By Carrie Stoelting and Stacie Stoelting
The “unsinkable” Titanic represented the finest that modern man could accomplish. People relished in Titanic’s luxury and hailed her as the unsinkable carrier of free society. Yet it only took an iceberg to sink her.
Indeed, it only takes a leak to sink a ship. Right now, our freedoms are slowly drowning. Government is creeping into our private lives more and more and stripping away our personal freedoms.
Consider the court case involving the Romeike family, Common Core, and UNCRPD as only the tip of the iceberg for our beloved country. Yes, persecution against Christians and homeschoolers is truly on the rise in the U.S. Only with Christ-centered families can we stay afloat. Read more →
By Adam Andrews
When our kids were little, Missy and I used to read them Henry Wadsworth Longfellow’s famous poem about Paul Revere. It’s a great poem—a classic by any definition. We particularly like how the poem’s imagery takes us back in time, and we imagine ourselves in the Boston hinterland on the 18th of April, 1775, as Paul Revere rides out to warn his countrymen of the British threat. Even the rhythm of the piece recalls a galloping horse:
LISTen my CHILDren and YOU shall HEAR
Of the MIDnight RIDE of PAUL reVERE.
In all the years that I read it to my children, I had never thought to ask them what Longfellow’s poem was about. It went without saying, I suppose. It’s about the American Revolution, of course. It’s about the famed Minutemen of Massachusetts and their heroic battle with the British at Old North Bridge in Concord.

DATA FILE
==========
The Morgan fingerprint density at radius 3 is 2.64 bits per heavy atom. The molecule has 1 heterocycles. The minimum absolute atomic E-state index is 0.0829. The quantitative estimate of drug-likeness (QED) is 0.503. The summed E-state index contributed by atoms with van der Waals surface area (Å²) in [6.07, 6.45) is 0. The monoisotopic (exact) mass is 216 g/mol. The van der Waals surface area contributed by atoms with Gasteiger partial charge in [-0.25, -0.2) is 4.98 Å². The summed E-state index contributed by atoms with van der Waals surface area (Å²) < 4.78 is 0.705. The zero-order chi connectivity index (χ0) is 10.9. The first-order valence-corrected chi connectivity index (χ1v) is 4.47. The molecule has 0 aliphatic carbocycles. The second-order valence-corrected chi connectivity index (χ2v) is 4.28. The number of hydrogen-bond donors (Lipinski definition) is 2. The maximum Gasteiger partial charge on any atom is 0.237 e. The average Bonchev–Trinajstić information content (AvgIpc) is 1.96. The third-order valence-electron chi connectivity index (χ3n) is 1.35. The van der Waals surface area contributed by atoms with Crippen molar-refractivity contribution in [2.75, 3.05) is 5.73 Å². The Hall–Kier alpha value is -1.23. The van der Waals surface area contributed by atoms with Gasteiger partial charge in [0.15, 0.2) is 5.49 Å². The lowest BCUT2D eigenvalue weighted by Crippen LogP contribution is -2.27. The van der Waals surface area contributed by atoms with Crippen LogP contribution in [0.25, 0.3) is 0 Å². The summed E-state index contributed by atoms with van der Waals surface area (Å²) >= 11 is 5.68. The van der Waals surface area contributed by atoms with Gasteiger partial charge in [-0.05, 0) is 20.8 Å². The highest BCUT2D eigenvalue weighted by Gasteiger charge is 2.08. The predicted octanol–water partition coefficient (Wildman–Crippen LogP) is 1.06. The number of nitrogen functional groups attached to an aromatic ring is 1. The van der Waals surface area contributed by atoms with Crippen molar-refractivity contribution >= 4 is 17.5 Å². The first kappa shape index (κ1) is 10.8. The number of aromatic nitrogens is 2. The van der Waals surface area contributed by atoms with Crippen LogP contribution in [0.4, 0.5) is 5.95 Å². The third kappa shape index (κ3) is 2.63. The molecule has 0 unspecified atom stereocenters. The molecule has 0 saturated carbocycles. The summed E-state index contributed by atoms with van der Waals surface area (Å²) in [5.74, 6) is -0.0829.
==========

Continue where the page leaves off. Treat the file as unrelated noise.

On the eighteenth of April, in Seventy-five;
Hardly a man is now alive
Who remembers that famous day and year . . .
In the books you have read
How the British regulars fired and fled
How the farmers gave them ball for ball
From behind each fence and farmyard wall . . .
But in larger sense, the poem is also about the American spirit. It’s about how Americans won’t stand for slavery and how they fight against any and all threats to their liberties. Longfellow urges his readers to adopt the Minutemen’s attitude toward oppression and tyranny: Read more →
By Amy Barr
Several years ago my husband and I visited all the usual places while giving our children a tour of Washington, D.C. We trekked miles to see the major memorials. As we walked, we chatted about American history, political thought, Classical ideals, art, and architecture. While waiting to see The National Archives, an impromptu group of listeners formed as we explained the neoclassical images adorning the building. One eavesdropper remarked, “I didn’t know this art had to do with Greece and Rome!”
Thomas Jefferson was more than architect of our Declaration of Independence; he also was fascinated by real architecture as he imagined the construction of our new nation.1 He gave considerable thought to crafting buildings to last for generations. Jefferson could have recommended the flowery architecture of European cathedrals or the onion-bulb towers of Russia or even the down-to-earth Colonial style. Instead, he dreamed up enough columns and capitals to make Cicero himself feel at home.
Our nation’s Founding Fathers drew inspiration from the Classical world, but what brought Roman ideals to the fore in the late 1700s? Two factors came into play. First was Jefferson’s brilliant Classical education. Second, I suggest, was the unearthing of thousands of mysterious things in northern Italy that had remained hidden since the tragic eruption of Mt. Vesuvius in A.D. 79. The discovery of these objects came to light during our nation’s most formative years. Read more →